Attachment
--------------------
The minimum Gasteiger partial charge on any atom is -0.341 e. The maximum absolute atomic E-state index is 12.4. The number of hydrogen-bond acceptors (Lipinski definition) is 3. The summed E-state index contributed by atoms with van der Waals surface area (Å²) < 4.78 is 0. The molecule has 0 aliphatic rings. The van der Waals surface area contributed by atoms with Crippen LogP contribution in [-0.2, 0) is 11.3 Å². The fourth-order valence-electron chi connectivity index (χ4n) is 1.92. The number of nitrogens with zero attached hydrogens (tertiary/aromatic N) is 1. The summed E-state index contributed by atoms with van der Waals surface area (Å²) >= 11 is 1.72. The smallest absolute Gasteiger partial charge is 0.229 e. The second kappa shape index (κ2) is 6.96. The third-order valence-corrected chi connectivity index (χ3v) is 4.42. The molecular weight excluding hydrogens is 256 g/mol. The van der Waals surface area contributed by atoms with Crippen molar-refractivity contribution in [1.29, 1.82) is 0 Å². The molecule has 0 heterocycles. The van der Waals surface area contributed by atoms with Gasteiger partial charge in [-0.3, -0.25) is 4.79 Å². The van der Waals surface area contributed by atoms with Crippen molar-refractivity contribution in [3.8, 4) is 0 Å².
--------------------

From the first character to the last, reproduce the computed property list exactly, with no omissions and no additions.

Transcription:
The minimum Gasteiger partial charge on any atom is -0.341 e. The maximum absolute atomic E-state index is 12.4. The number of hydrogen-bond acceptors (Lipinski definition) is 3. The summed E-state index contributed by atoms with van der Waals surface area (Å²) < 4.78 is 0. The molecule has 0 aliphatic rings. The van der Waals surface area contributed by atoms with Crippen LogP contribution in [-0.2, 0) is 11.3 Å². The fourth-order valence-electron chi connectivity index (χ4n) is 1.92. The number of nitrogens with zero attached hydrogens (tertiary/aromatic N) is 1. The summed E-state index contributed by atoms with van der Waals surface area (Å²) >= 11 is 1.72. The smallest absolute Gasteiger partial charge is 0.229 e. The second kappa shape index (κ2) is 6.96. The third-order valence-corrected chi connectivity index (χ3v) is 4.42. The molecular weight excluding hydrogens is 256 g/mol. The van der Waals surface area contributed by atoms with Crippen molar-refractivity contribution in [1.29, 1.82) is 0 Å². The molecule has 0 heterocycles. The van der Waals surface area contributed by atoms with Gasteiger partial charge in [-0.3, -0.25) is 4.79 Å². The van der Waals surface area contributed by atoms with Crippen molar-refractivity contribution in [3.8, 4) is 0 Å².